For the past few days, much of the sports world has been swept up in breathless anticipation of the future of NBA phenom LeBron James. The superstar is mulling over whether to re-sign with a Miami Heat team he led to two championships and four league Final appearances in the past four seasons, or whether to return to his hometown Cleveland Cavaliers. Some observers have a tough time believing James could wave goodbye to the sun and sights of Florida for Ohio’s far less exotic environs, but his deep connections to his birthplace of Akron, Ohio and his lasting roots in the area clearly are tempting.
The pressure on James after a return to Cleveland would be monstrous, but it’s a credit to him that he’d be willing to deal with it as a form of community service – and, let’s face it, a karmic payback for clumsily leaving the Cavs in 2010. Sure, the Cavs have enough elite young talent to make his return pay off competitively, but James could play on any team for any amount of money and he should be commended for considering heading back to that environment.
But it got me to thinking: when will there be a LeBron James for the Toronto Maple Leafs?
Here’s what I mean: with the NHL’s salary cap limiting the amount of money any team can pay a star player, personal choice is as big a factor, if not the biggest factor in the employment decisions free agents make. In recent years, we’ve seen numerous NHL stars eschew higher-profile destinations in favor of teams/cities they had an off-ice connection to: In 2012, Minnesota signed stars Zach Parise and Ryan Suter in part because Parise grew up in that state and Suter’s wife hails from there; this summer, Thomas Vanek turned down more lucrative offers to sign with the Wild because his wife is from the area and because he attended college at the University of Minnesota.
But the same never seems to be the case for the Leafs. Sure, they’ll be able to sign a second-tier local star such as David Clarkson if they overpay him enough; and yeah, they’re good at acquiring marquee names at the end of their NHL days (Joe Nieuwendyk, Eric Lindros), but when it comes to convincing a young star in the prime of his career to play in Blue and White, Toronto has unfailingly failed. The game has had dozens of elite talents hailing from the city and most, if not all of them will tell you they grew up cheering for the Buds, but none have had the inclination to put themselves squarely in the line of fire by signing with their favorite childhood team.
In many regards, it’s difficult to blame them: if you can get the same amount of money from the New York Rangers or Carolina Hurricanes and disappear into the bright lights of Manhattan or the country air of Raleigh after work, why would you want to subject yourself to the ceaseless spotlight of Toronto? (That said, let’s be clear: I’m not saying the local media here are the issue. By and large, the Toronto reporters aren’t vicious piranhas; rather, it’s the sheer volume of interest that wears on players.)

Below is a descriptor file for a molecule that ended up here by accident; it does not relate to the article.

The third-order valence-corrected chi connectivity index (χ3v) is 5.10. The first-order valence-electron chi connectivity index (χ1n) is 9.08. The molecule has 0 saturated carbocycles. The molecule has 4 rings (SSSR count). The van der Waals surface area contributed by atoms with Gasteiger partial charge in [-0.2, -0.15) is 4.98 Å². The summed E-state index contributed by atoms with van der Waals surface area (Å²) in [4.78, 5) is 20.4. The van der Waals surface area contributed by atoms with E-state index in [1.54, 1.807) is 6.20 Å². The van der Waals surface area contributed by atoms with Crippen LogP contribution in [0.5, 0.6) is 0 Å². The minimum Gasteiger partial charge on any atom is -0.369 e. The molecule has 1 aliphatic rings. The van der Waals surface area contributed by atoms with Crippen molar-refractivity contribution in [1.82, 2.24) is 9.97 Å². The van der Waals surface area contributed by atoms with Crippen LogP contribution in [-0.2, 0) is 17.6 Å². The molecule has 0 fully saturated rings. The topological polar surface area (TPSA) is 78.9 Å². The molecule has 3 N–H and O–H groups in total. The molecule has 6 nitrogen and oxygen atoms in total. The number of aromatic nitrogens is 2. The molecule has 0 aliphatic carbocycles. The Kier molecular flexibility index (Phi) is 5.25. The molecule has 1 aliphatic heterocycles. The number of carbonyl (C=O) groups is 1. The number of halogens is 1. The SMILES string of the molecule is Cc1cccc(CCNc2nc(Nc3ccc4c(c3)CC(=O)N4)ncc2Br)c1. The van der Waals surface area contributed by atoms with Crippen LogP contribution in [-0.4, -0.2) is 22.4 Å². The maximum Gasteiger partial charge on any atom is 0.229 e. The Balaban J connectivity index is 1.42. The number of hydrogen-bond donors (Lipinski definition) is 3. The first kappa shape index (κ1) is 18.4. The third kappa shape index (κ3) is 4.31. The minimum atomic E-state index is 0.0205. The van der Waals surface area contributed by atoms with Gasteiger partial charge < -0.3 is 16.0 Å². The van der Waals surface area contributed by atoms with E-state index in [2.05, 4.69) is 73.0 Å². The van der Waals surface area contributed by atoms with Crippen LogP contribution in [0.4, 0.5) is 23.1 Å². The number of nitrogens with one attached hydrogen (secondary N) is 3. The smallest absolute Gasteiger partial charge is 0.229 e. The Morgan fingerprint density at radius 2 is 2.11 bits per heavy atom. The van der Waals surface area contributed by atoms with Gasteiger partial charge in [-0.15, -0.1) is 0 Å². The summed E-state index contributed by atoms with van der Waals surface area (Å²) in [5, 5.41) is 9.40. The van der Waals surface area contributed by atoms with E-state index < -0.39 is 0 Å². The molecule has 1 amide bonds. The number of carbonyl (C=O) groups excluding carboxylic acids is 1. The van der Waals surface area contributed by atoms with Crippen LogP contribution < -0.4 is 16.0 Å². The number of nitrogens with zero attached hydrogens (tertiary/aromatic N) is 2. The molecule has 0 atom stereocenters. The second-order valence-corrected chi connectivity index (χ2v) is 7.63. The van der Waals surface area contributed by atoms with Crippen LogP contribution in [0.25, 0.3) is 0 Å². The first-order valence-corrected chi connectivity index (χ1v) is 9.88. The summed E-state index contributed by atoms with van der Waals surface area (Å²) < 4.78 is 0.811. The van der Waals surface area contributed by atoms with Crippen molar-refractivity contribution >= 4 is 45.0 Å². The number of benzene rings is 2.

But sooner or later, you’d think there’d be a young player with the self-confidence to believe he could navigate the waters in Toronto and lead the Leafs to their first Stanley Cup championship in a half-century. It will drive their fans into fits of apoplexy to even consider it, but Lightning captain Steven Stamkos and Canadiens defenseman P.K. Subban both fit that mold for me; they’re different personalities, but they both welcome pressure and handle the media with ease. I’m not saying it’s likely either star ever gets to the point where playing for the Leafs becomes a possibility, but imagine the reaction in Toronto – not to mention, Montreal and Tampa Bay – if they ever stepped up with the mindset James has been flirting with and chose to come home in their prime. It wouldn’t be just off the charts. It’d be off every chart ever charted.
Leafs management may yet arrive at the conclusion the only way they’ll ever land a true game-changing player will be by selecting at the top of the entry draft. I think that’s ultimately the safest way to get there. But there is another way – the personal appeal route. The trick is to convince a Subban, Stamkos, John Tavares or another elite talent that subjecting themselves to Toronto’s rigors is worthwhile because the upside of winning here is better than it is for any other franchise.
If you can win a Cup at home, and that home is Toronto, and you’re the best player on that team, you’ll be revered like few other athletes in NHL history. That’s the pitch. All Brendan Shanahan & Co. have to do now is find someone who believes it can happen.
The Leafs’ own LeBron.